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NNSL Photo/graphic

Tyhee Development has a Connors Drilling crew back at work on its Yellowknife Gold Project, which is located near the old Discovery Mine and some 90 km north of the city. - photo courtesy Tyhee Developments

Tyhee busy this month

John Curran
Northern News Services

Yellowknife (Dec 07/05) - December may be a month most folks slow down at work and focus on shopping and family.

That's not the case with the team at Tyhee Development Corp.

The junior mining firm just wrapped up a stock placement that generated $1.7 million to fund more work out on the Yellowknife Gold Project, located about 90 km north of the city near the old Discovery gold mine.

"We've had a Connors Drilling crew there since the weekend ... they'll be there until about Dec. 15," said Dave Webb, Tyhee president and chief executive officer. "There's about five or six in the crew plus another four camp support people."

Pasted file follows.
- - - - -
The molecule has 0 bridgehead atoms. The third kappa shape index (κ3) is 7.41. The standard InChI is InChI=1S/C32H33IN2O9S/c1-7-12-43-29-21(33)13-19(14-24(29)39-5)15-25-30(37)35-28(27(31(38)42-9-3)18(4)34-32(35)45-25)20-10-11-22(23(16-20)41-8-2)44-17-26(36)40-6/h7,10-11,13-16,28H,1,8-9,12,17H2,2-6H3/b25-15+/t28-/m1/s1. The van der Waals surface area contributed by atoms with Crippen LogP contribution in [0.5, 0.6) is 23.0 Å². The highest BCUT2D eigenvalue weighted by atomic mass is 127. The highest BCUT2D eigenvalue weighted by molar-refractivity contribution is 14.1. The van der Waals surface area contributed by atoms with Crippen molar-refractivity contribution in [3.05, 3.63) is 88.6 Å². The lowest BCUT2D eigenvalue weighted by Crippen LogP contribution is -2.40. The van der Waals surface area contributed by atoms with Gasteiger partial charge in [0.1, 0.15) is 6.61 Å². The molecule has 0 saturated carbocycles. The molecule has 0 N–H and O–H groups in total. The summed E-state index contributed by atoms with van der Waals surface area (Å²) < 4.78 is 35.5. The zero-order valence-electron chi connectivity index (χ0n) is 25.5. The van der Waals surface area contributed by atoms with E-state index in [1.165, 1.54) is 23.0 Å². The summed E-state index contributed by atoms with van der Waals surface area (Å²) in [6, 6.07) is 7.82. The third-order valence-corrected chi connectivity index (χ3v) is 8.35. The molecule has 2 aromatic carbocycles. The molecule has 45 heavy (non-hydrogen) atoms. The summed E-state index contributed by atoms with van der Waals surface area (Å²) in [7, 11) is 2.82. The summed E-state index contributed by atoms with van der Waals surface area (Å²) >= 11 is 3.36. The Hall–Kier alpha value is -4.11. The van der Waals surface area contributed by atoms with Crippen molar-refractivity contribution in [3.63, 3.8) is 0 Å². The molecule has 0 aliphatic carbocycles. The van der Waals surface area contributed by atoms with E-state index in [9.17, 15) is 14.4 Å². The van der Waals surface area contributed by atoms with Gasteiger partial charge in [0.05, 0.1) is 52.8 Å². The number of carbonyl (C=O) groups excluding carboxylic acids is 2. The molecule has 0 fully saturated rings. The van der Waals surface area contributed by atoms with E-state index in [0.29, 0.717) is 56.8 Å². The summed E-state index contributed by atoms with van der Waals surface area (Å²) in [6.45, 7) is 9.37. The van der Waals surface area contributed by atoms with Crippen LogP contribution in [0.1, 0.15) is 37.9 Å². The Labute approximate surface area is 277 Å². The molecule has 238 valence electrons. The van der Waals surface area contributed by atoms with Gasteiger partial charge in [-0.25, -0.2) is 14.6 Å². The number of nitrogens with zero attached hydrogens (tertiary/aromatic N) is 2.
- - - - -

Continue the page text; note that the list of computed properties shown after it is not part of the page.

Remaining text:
This new drilling will give the company all the information it needs to generate a revised resource estimate, which will then be plugged into its pre-feasibility study in time for a pre-Christmas release date.

"The technical aspects of the project are going good," he said. "We're finding gold where we expect to find it."

Tyhee has already made a presentation to the Mackenzie Valley Environmental Review Board and is in the process of addressing a couple of areas where they needed to provide more information.

"They wanted more geotechnical details on our tailings pond, for example," he said. "We're about 90 days from having everything completed and back in to the review board."

If the Yellowknife Gold Project makes it through the permitting process and into production, Webb estimates it would likely employ fewer than 300 people.

"It might even be less than 200 jobs. We're just a small operation compared to the diamond mines," he said. "They have annual revenues of $500 million - that's about the value of our total resource, and it's going to take money to get it out of the ground."

The current estimate puts the projected mine life at seven years.

Webb hopes it will end up being much longer than that.

"What you have to remember is Con Mine opened in 1936 and by 1938 it only had a two-year projected life," he said.

"It costs about $50 to find an ounce of gold, so if I'm not going to mine it for eight or nine years, why would I invest the money to find it today?"